According to Bill Roeder in Newsweek in 1978: "Thomas Pynchon, the reclusive author whose last book was "Gravity's Rainbow" in 1973, has two novels in the works. One is said to be a science-fiction thriller inspired by Pynchon's passion for "Mothra" and other Japanese horror movies. The other book involves the Mason-Dixon line, and Pynchon is now in England looking into the lives of Charles Mason and Jeremiah Dixon, the British surveyors who established the Pennsylvania-Maryland boundary in the eighteenth century. As part of his previous research, Pynchon walked the 233-mile length of the Mason-Dixon line." 
Instead, his first publication after Gravity's Rainbow was a collection of stories - containing a mystifying introduction by Pynchon.
"If Pynchon took the title Slow Learner from 1984,and if "Introduction" is a confession or revisionist autobiography, its logic is characterized by the post-torture forgetfulnes, non sequiturs and other logical fallacies Winston Smith experiences and learns not to question. [...] Similarly, in "Introduction" —what we might call Pynchon's secret reintegration— Pynchon makes some rather startling comments on his own writing which, on close reading, are either questionable or very doubtful. Of "Entropy" he says, "because the story has been anthologized a couple-three times, people think I know more about the subject than I really do" (12) Such cause-and-effect logic suggest that the more the story is anthologized, the more people will think Pynchon knows about entropy, and conversely, the less the story is anthologized, the less people will think Pynchon knows about entropy. This self-deprecating statement not only parodies Tony Tanner's remark about The Crying of Lot 49 —"The more we think we know, the less we know we know" (56)— but also becomes itself an entropic formula reconfigured —more or less— as proportional relations concerned with anthologization, population, information and knowledge."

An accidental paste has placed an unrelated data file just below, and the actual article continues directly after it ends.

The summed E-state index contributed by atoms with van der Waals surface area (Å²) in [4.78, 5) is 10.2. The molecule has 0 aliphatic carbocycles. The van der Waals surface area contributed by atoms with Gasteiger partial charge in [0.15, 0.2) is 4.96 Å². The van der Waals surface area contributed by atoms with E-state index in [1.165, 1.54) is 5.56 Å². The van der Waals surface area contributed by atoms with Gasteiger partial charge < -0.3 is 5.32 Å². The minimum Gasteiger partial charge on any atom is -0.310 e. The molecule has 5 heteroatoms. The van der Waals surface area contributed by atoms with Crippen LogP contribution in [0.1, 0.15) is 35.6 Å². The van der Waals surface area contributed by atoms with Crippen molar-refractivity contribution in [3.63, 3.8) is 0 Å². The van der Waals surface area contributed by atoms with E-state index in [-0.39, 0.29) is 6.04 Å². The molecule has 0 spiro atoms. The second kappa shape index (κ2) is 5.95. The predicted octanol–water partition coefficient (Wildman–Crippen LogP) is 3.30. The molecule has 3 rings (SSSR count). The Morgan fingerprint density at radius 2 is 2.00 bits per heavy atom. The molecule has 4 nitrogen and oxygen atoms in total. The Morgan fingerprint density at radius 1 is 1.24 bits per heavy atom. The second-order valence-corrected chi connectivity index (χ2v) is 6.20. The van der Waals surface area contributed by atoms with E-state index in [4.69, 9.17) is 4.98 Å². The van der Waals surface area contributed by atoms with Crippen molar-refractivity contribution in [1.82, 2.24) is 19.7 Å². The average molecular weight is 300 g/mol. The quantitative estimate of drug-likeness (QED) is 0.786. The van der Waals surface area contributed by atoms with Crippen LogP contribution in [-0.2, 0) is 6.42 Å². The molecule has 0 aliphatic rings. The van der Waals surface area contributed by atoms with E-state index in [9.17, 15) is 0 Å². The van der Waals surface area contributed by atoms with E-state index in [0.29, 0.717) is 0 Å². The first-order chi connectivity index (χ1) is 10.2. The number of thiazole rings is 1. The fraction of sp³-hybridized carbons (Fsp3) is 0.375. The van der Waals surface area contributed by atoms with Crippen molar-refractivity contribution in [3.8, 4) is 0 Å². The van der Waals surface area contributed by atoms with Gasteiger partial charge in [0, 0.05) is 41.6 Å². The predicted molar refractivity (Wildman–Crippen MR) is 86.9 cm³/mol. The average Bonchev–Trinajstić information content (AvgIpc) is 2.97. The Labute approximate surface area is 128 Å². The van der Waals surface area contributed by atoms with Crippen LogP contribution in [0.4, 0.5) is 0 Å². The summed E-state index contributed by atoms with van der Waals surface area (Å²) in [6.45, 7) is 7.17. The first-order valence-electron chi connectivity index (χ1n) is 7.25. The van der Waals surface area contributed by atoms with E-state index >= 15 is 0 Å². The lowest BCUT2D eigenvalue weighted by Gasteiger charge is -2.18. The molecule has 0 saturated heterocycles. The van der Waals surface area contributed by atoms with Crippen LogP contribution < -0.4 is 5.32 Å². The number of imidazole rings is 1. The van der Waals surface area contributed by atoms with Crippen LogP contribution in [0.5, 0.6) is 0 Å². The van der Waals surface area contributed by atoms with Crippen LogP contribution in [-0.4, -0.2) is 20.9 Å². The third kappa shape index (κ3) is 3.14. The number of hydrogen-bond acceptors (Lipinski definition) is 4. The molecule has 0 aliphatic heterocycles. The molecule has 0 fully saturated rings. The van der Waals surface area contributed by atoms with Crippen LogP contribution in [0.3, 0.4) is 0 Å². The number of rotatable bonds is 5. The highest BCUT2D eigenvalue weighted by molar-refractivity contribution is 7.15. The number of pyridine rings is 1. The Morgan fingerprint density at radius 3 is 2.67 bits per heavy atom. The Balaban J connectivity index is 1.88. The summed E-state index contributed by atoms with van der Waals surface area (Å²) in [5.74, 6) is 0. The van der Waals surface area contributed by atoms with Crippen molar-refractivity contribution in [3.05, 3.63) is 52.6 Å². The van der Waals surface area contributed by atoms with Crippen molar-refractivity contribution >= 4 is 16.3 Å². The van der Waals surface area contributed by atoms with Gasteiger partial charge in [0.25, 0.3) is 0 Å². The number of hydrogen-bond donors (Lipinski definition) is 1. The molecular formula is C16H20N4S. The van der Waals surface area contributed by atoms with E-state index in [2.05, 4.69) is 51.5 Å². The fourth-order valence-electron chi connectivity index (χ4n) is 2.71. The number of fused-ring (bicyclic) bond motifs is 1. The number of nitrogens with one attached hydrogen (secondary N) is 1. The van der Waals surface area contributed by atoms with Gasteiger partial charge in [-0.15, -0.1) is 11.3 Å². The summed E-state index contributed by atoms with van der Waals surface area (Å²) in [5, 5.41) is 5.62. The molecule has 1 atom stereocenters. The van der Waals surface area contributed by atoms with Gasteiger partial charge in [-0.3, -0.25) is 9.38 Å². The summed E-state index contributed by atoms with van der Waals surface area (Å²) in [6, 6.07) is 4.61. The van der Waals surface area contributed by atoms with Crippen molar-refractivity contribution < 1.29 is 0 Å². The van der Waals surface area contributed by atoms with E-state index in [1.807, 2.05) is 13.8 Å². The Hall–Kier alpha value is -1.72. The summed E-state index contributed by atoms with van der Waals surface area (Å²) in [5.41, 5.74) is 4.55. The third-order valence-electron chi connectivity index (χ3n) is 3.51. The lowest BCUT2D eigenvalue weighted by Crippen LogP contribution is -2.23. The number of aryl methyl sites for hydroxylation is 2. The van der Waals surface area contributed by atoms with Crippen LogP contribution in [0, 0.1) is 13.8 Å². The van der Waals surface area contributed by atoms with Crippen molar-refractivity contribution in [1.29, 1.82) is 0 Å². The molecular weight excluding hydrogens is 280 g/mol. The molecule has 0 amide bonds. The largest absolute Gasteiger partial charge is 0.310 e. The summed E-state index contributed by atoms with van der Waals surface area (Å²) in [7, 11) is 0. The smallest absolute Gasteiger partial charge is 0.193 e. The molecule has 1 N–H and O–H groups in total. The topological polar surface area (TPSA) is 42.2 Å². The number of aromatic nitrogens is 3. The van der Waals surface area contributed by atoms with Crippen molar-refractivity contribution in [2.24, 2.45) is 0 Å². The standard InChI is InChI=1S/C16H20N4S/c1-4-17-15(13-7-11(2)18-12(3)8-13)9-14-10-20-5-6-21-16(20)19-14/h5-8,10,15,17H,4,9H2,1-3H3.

Quoted from: Terry Reilly. "A Couple-Three Bonzos: "Introduction," Slow Learner and 1984." Pynchon Notes 44-45, spring-fall 1999: 5-13 (8-9).